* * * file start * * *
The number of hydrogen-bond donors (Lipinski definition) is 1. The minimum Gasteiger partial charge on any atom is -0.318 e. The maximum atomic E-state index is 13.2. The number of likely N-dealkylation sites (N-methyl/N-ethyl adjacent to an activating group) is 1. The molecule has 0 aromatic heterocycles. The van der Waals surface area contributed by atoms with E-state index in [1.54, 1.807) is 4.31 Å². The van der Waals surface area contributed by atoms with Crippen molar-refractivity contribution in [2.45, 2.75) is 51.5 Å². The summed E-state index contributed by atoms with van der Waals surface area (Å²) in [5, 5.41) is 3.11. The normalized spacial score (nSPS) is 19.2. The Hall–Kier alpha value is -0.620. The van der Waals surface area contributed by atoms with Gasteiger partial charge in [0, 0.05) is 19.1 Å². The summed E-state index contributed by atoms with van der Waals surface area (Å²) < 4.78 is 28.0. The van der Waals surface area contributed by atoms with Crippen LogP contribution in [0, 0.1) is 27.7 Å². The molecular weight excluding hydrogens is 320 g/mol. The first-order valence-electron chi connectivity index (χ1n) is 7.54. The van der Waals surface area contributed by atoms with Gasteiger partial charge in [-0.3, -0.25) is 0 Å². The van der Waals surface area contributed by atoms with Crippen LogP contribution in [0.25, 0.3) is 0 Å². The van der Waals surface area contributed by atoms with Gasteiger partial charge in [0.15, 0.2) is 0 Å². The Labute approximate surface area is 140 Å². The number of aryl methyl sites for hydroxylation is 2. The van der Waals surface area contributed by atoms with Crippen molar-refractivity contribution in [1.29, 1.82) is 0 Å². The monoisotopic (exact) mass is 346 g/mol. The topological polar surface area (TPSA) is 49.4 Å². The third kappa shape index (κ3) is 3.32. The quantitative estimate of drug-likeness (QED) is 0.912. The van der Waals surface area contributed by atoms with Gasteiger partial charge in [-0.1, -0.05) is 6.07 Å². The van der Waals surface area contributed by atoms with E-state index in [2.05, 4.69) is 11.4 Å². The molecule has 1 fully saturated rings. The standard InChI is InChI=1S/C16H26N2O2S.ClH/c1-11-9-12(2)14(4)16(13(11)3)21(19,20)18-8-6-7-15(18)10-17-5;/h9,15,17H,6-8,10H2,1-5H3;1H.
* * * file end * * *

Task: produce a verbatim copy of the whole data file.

The number of hydrogen-bond donors (Lipinski definition) is 1. The minimum Gasteiger partial charge on any atom is -0.318 e. The maximum atomic E-state index is 13.2. The number of likely N-dealkylation sites (N-methyl/N-ethyl adjacent to an activating group) is 1. The molecule has 0 aromatic heterocycles. The van der Waals surface area contributed by atoms with E-state index in [1.54, 1.807) is 4.31 Å². The van der Waals surface area contributed by atoms with Crippen molar-refractivity contribution in [2.45, 2.75) is 51.5 Å². The summed E-state index contributed by atoms with van der Waals surface area (Å²) in [5, 5.41) is 3.11. The normalized spacial score (nSPS) is 19.2. The Hall–Kier alpha value is -0.620. The van der Waals surface area contributed by atoms with Gasteiger partial charge in [0, 0.05) is 19.1 Å². The summed E-state index contributed by atoms with van der Waals surface area (Å²) < 4.78 is 28.0. The van der Waals surface area contributed by atoms with Crippen LogP contribution in [0, 0.1) is 27.7 Å². The molecular weight excluding hydrogens is 320 g/mol. The first-order valence-electron chi connectivity index (χ1n) is 7.54. The van der Waals surface area contributed by atoms with Gasteiger partial charge in [-0.3, -0.25) is 0 Å². The van der Waals surface area contributed by atoms with Crippen LogP contribution in [0.25, 0.3) is 0 Å². The van der Waals surface area contributed by atoms with Gasteiger partial charge in [0.15, 0.2) is 0 Å². The Labute approximate surface area is 140 Å². The number of aryl methyl sites for hydroxylation is 2. The van der Waals surface area contributed by atoms with Crippen molar-refractivity contribution in [1.29, 1.82) is 0 Å². The monoisotopic (exact) mass is 346 g/mol. The topological polar surface area (TPSA) is 49.4 Å². The third kappa shape index (κ3) is 3.32. The quantitative estimate of drug-likeness (QED) is 0.912. The van der Waals surface area contributed by atoms with Gasteiger partial charge in [-0.1, -0.05) is 6.07 Å². The van der Waals surface area contributed by atoms with E-state index in [2.05, 4.69) is 11.4 Å². The molecule has 1 fully saturated rings. The standard InChI is InChI=1S/C16H26N2O2S.ClH/c1-11-9-12(2)14(4)16(13(11)3)21(19,20)18-8-6-7-15(18)10-17-5;/h9,15,17H,6-8,10H2,1-5H3;1H.